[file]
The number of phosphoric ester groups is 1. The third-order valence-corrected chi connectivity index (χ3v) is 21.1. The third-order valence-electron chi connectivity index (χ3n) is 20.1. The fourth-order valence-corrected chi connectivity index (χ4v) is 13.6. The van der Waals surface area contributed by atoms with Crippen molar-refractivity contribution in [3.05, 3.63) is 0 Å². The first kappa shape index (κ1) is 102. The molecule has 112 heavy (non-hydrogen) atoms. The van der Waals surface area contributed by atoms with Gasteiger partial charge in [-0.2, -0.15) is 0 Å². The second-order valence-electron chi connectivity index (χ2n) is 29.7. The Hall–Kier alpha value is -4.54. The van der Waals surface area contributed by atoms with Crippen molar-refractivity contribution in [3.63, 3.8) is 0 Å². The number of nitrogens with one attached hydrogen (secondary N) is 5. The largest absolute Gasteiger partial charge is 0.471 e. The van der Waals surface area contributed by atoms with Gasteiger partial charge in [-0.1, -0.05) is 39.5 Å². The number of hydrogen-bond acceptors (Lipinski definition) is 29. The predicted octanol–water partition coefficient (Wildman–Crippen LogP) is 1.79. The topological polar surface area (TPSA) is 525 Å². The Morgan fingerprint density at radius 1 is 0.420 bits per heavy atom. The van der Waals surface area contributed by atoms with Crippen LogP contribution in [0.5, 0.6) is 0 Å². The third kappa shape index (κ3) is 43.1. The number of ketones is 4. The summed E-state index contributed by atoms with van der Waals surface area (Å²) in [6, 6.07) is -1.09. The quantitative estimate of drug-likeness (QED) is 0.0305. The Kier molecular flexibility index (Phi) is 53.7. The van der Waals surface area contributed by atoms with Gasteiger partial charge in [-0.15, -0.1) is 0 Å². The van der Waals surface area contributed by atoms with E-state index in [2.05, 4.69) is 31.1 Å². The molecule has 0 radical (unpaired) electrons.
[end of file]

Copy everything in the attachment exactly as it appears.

The number of phosphoric ester groups is 1. The third-order valence-corrected chi connectivity index (χ3v) is 21.1. The third-order valence-electron chi connectivity index (χ3n) is 20.1. The fourth-order valence-corrected chi connectivity index (χ4v) is 13.6. The van der Waals surface area contributed by atoms with Crippen molar-refractivity contribution in [3.05, 3.63) is 0 Å². The first kappa shape index (κ1) is 102. The molecule has 112 heavy (non-hydrogen) atoms. The van der Waals surface area contributed by atoms with Gasteiger partial charge in [-0.2, -0.15) is 0 Å². The second-order valence-electron chi connectivity index (χ2n) is 29.7. The Hall–Kier alpha value is -4.54. The van der Waals surface area contributed by atoms with Crippen molar-refractivity contribution in [3.63, 3.8) is 0 Å². The number of nitrogens with one attached hydrogen (secondary N) is 5. The largest absolute Gasteiger partial charge is 0.471 e. The van der Waals surface area contributed by atoms with Gasteiger partial charge in [-0.1, -0.05) is 39.5 Å². The number of hydrogen-bond acceptors (Lipinski definition) is 29. The predicted octanol–water partition coefficient (Wildman–Crippen LogP) is 1.79. The topological polar surface area (TPSA) is 525 Å². The Morgan fingerprint density at radius 1 is 0.420 bits per heavy atom. The van der Waals surface area contributed by atoms with Crippen LogP contribution in [0.5, 0.6) is 0 Å². The third kappa shape index (κ3) is 43.1. The number of ketones is 4. The summed E-state index contributed by atoms with van der Waals surface area (Å²) in [6, 6.07) is -1.09. The quantitative estimate of drug-likeness (QED) is 0.0305. The Kier molecular flexibility index (Phi) is 53.7. The van der Waals surface area contributed by atoms with Gasteiger partial charge in [-0.15, -0.1) is 0 Å². The van der Waals surface area contributed by atoms with E-state index in [2.05, 4.69) is 31.1 Å². The molecule has 0 radical (unpaired) electrons.